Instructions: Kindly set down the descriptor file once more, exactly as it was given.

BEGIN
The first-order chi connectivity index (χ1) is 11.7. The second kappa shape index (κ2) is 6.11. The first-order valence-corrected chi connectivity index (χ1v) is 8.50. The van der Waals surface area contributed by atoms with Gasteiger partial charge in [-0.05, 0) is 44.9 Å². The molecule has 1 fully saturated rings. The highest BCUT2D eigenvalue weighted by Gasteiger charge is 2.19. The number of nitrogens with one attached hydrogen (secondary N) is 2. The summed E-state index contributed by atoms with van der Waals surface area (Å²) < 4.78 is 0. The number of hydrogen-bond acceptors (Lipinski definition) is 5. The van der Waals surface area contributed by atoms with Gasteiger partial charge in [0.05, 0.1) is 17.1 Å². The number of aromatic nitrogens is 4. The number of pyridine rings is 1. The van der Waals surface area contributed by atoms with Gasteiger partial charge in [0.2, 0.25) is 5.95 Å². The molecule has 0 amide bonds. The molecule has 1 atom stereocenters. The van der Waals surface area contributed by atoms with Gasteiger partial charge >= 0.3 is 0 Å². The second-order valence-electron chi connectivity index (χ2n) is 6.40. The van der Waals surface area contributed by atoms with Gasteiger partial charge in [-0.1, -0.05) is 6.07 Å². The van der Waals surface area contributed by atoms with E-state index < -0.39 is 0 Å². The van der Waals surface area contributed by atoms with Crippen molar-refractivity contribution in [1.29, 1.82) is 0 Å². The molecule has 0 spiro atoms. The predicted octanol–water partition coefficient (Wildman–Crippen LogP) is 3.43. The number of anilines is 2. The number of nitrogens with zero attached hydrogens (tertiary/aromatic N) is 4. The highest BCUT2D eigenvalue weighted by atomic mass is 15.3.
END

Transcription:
The first-order chi connectivity index (χ1) is 11.7. The second kappa shape index (κ2) is 6.11. The first-order valence-corrected chi connectivity index (χ1v) is 8.50. The van der Waals surface area contributed by atoms with Gasteiger partial charge in [-0.05, 0) is 44.9 Å². The molecule has 1 fully saturated rings. The highest BCUT2D eigenvalue weighted by Gasteiger charge is 2.19. The number of nitrogens with one attached hydrogen (secondary N) is 2. The summed E-state index contributed by atoms with van der Waals surface area (Å²) < 4.78 is 0. The number of hydrogen-bond acceptors (Lipinski definition) is 5. The van der Waals surface area contributed by atoms with Gasteiger partial charge in [0.05, 0.1) is 17.1 Å². The number of aromatic nitrogens is 4. The number of pyridine rings is 1. The van der Waals surface area contributed by atoms with Gasteiger partial charge in [0.2, 0.25) is 5.95 Å². The molecule has 0 amide bonds. The molecule has 1 atom stereocenters. The van der Waals surface area contributed by atoms with Gasteiger partial charge >= 0.3 is 0 Å². The second-order valence-electron chi connectivity index (χ2n) is 6.40. The van der Waals surface area contributed by atoms with Gasteiger partial charge in [-0.1, -0.05) is 6.07 Å². The van der Waals surface area contributed by atoms with E-state index < -0.39 is 0 Å². The van der Waals surface area contributed by atoms with Crippen molar-refractivity contribution in [1.29, 1.82) is 0 Å². The molecule has 0 spiro atoms. The predicted octanol–water partition coefficient (Wildman–Crippen LogP) is 3.43. The number of anilines is 2. The number of nitrogens with zero attached hydrogens (tertiary/aromatic N) is 4. The highest BCUT2D eigenvalue weighted by atomic mass is 15.3.